Ahead of Pathaan, revisit War: New Bollywood’s modern action film | Bollywood

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If I had to put my finger on a specific moment in the early parts of Siddharth Anand’s War that heralds the film’s swag and style, and indicates that we’re in for something more triumphant than the forgettable Bollywood action fair – that would be the end of the first scene. Na Kabir (an endlessly watchable, ultra-smooth Hrithik Roshan with a remarkable command of his presence) has just shot and killed his own handler, we see him walking off a roof. Behind him, a flashing red neon sign that should read “Hotel Lotus” flashes the word “Hell” instead. It’s that cheeky moment, I think, that tells us we’re in for something more than the over-edited, blurry guns-and-glory action flick.

The rare Hindi movie that beautifully blends the scale and slick execution of a Hollywood action movie with Bollywood masala tropes and an unabashed celebration of stardom, War is the definitive Bollywood action movie of the modern age. And on this, the eve of Pathaan, it is worth revisiting his achievement. First, War is full of memorable set pieces – starting with the thrilling motorcycle chase in Portugal. But to me, none captures the film’s polished execution and finesse quite as well as the airplane set, in which Kabir shoots down a flight full of bad guys while it’s in the air. In another movie, you might imagine the same streamlined sequence without the same craft, polish, or rhythm, resorting instead to gaudy CGI and outrageous showboating.

Then, of course, there is the little matter of Hrithik Roshan. War marked the beginning of 2.0’s Hrithik, a transition we first saw signs of in Kaabil, which then came to fruition in 2019 with both War and Super 30. War marked the emergence of a much more subtle actor. A star coming into its own chooses the understated, embracing economy and realizes that less is, in fact, more. In War, Hrithik tears up the screen with effortless style like nobody’s business. More than any impressive set piece or fight scene, it’s Kabir’s attitude and presence that stick with you. Hrithik not only brings a brooding, arrogant swag to Kabir, but also instills a sense of humanity in the agent who puts the mission above all else. Not to mention that it has given us arguably the greatest Bollywood hero series moment in recent memory.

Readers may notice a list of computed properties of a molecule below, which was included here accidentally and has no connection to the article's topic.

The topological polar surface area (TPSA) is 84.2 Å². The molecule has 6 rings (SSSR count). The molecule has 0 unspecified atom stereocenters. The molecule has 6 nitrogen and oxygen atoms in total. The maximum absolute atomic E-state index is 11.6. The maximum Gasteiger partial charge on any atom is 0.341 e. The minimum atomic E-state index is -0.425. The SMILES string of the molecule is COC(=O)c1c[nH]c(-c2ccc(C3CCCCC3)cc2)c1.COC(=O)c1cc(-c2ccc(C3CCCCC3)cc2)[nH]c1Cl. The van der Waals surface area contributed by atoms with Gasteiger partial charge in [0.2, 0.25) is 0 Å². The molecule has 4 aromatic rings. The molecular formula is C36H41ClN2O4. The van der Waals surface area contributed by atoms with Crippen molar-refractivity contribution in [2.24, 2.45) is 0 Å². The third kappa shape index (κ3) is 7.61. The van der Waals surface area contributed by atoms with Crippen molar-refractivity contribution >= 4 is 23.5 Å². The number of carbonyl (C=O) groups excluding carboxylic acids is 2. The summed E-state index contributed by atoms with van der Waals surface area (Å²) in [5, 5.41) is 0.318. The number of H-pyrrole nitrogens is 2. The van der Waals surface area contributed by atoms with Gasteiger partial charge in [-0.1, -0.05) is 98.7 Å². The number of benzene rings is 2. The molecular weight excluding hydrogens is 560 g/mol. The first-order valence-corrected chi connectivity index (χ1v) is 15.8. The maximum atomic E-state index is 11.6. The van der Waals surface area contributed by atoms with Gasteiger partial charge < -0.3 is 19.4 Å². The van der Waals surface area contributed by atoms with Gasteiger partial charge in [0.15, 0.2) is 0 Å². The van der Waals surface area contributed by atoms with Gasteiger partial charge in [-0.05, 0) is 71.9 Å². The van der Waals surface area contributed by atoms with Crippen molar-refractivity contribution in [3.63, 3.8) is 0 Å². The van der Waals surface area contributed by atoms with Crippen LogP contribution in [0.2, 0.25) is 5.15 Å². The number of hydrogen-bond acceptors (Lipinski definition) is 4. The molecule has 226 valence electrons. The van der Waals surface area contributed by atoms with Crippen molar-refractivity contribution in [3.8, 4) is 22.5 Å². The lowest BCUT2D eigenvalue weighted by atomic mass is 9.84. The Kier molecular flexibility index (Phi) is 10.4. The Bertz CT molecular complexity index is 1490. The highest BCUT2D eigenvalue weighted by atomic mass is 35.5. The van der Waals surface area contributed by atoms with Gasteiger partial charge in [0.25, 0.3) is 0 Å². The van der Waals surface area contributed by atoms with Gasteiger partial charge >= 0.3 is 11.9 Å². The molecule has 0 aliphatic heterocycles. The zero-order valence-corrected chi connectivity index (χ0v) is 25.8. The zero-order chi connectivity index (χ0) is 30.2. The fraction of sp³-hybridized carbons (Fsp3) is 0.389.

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War equally benefits from the winning Hrithik-Tiger chemistry, whose real-life disciple-mentor dynamic flows beautifully into the film. That’s why War remains Tiger Shroff’s best film. For once, he was willing to be part of a movie instead of being the movie. As Khalid, Tiger plays a real character rather than a desperate muscle machine to impress forever, looking for an excuse to sit back and break bones for two hours. Khalid works not just because of the honesty in his eyes when he looks up to Kabir (homoerotic undertones aside), but because he felt fallible and human. That’s why you feel for the real Khalid when you realize he’s been dead for years. It’s also just admirable that Tiger was willing to not only (partly) play the bad guy, but also play second fiddle to Hrithik.

Then there’s also the fact that War remains the rare film in Tiger’s testosterone-fueled filmography that really does justice to his impressive physical prowess without feeling the need to rely on hyper-processed slow-motion shots and over-cutting. Take his opening scene for example – perhaps the most memorable sequence in a movie full of them. The 3 minute continuous shot sees Khalid bursting into a room full of drug lords in a villa in Malta and cutting them systematically one by one using only his fists and scattered furniture as weapons. It’s an impressively executed single-shot sequence of pure hand-to-hand rampage.

At a time when the action genre within Hindi cinema is dominated by disorienting assaults on the senses like its hero Kabir, War was steeped in attitude, nailed down what it set out to do, and most importantly, did no more than it needed to used to be. . Turning our gaze to the man of the moment – ​​Pathaan, we wait and hope that Siddharth Anand once again works wonders and brings us the Shah Rukh Khan storm we so desperately need.

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